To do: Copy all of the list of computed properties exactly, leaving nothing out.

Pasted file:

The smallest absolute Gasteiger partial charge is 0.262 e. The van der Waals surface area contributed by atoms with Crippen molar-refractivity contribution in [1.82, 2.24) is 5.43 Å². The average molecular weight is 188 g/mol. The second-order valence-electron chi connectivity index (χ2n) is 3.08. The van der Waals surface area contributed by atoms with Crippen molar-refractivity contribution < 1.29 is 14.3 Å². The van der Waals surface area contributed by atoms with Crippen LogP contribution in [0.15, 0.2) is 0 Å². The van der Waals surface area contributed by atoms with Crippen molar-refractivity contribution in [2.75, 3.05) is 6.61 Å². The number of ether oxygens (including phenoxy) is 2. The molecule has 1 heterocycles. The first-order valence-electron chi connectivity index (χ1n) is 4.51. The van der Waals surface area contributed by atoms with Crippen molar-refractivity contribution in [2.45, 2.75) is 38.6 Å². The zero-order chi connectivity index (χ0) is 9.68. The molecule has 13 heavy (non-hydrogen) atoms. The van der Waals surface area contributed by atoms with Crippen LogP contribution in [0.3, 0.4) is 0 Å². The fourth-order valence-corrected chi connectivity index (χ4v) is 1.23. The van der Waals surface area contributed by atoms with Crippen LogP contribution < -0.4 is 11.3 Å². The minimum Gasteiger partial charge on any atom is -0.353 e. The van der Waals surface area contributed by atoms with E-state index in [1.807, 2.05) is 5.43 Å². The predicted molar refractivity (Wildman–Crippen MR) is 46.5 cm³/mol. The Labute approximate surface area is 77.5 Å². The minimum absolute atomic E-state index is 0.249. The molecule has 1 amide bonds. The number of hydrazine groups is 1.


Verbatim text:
The smallest absolute Gasteiger partial charge is 0.262 e. The van der Waals surface area contributed by atoms with Crippen molar-refractivity contribution in [1.82, 2.24) is 5.43 Å². The average molecular weight is 188 g/mol. The second-order valence-electron chi connectivity index (χ2n) is 3.08. The van der Waals surface area contributed by atoms with Crippen molar-refractivity contribution < 1.29 is 14.3 Å². The van der Waals surface area contributed by atoms with Crippen LogP contribution in [0.15, 0.2) is 0 Å². The van der Waals surface area contributed by atoms with Crippen molar-refractivity contribution in [2.75, 3.05) is 6.61 Å². The number of ether oxygens (including phenoxy) is 2. The molecule has 1 heterocycles. The first-order valence-electron chi connectivity index (χ1n) is 4.51. The van der Waals surface area contributed by atoms with Crippen molar-refractivity contribution in [2.45, 2.75) is 38.6 Å². The zero-order chi connectivity index (χ0) is 9.68. The molecule has 13 heavy (non-hydrogen) atoms. The van der Waals surface area contributed by atoms with Crippen LogP contribution in [0.3, 0.4) is 0 Å². The fourth-order valence-corrected chi connectivity index (χ4v) is 1.23. The van der Waals surface area contributed by atoms with Crippen LogP contribution < -0.4 is 11.3 Å². The minimum Gasteiger partial charge on any atom is -0.353 e. The van der Waals surface area contributed by atoms with E-state index in [1.807, 2.05) is 5.43 Å². The predicted molar refractivity (Wildman–Crippen MR) is 46.5 cm³/mol. The Labute approximate surface area is 77.5 Å². The minimum absolute atomic E-state index is 0.249. The molecule has 1 amide bonds. The number of hydrazine groups is 1.